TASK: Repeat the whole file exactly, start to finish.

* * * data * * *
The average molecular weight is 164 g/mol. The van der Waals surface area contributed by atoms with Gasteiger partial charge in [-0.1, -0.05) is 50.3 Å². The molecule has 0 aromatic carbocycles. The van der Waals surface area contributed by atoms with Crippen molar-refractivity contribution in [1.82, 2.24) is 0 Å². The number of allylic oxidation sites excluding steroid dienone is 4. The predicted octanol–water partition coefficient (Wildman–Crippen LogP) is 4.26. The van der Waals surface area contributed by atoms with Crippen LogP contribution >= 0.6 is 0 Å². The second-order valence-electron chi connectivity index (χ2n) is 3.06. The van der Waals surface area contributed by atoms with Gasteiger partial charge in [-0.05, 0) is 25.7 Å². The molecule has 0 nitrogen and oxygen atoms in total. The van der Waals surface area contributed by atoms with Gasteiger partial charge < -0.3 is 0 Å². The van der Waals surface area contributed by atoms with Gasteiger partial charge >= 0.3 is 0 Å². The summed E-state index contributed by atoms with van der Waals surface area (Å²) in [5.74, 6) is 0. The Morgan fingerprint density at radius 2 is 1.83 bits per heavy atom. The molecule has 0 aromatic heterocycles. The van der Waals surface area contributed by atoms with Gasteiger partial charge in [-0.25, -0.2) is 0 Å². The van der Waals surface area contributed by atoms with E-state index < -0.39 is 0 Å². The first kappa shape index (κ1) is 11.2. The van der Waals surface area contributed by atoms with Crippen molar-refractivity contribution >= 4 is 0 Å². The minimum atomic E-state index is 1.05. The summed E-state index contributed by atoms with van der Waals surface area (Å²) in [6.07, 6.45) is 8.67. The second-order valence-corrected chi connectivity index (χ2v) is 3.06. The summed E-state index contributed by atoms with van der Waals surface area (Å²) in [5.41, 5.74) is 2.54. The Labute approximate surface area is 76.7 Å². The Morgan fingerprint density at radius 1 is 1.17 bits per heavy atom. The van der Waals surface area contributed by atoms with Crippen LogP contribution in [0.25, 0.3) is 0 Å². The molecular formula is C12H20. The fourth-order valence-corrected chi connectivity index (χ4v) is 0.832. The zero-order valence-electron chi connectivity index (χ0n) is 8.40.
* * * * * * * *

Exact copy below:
The average molecular weight is 164 g/mol. The van der Waals surface area contributed by atoms with Gasteiger partial charge in [-0.1, -0.05) is 50.3 Å². The molecule has 0 aromatic carbocycles. The van der Waals surface area contributed by atoms with Crippen molar-refractivity contribution in [1.82, 2.24) is 0 Å². The number of allylic oxidation sites excluding steroid dienone is 4. The predicted octanol–water partition coefficient (Wildman–Crippen LogP) is 4.26. The van der Waals surface area contributed by atoms with Crippen LogP contribution >= 0.6 is 0 Å². The second-order valence-electron chi connectivity index (χ2n) is 3.06. The van der Waals surface area contributed by atoms with Gasteiger partial charge in [-0.05, 0) is 25.7 Å². The molecule has 0 nitrogen and oxygen atoms in total. The van der Waals surface area contributed by atoms with Gasteiger partial charge < -0.3 is 0 Å². The van der Waals surface area contributed by atoms with Gasteiger partial charge >= 0.3 is 0 Å². The summed E-state index contributed by atoms with van der Waals surface area (Å²) in [5.74, 6) is 0. The Morgan fingerprint density at radius 2 is 1.83 bits per heavy atom. The molecule has 0 aromatic heterocycles. The van der Waals surface area contributed by atoms with Gasteiger partial charge in [-0.25, -0.2) is 0 Å². The van der Waals surface area contributed by atoms with E-state index < -0.39 is 0 Å². The first kappa shape index (κ1) is 11.2. The van der Waals surface area contributed by atoms with Crippen molar-refractivity contribution >= 4 is 0 Å². The minimum atomic E-state index is 1.05. The summed E-state index contributed by atoms with van der Waals surface area (Å²) in [6.07, 6.45) is 8.67. The second-order valence-corrected chi connectivity index (χ2v) is 3.06. The summed E-state index contributed by atoms with van der Waals surface area (Å²) in [5.41, 5.74) is 2.54. The Labute approximate surface area is 76.7 Å². The Morgan fingerprint density at radius 1 is 1.17 bits per heavy atom. The van der Waals surface area contributed by atoms with Crippen LogP contribution in [0.25, 0.3) is 0 Å². The molecular formula is C12H20. The fourth-order valence-corrected chi connectivity index (χ4v) is 0.832. The zero-order valence-electron chi connectivity index (χ0n) is 8.40.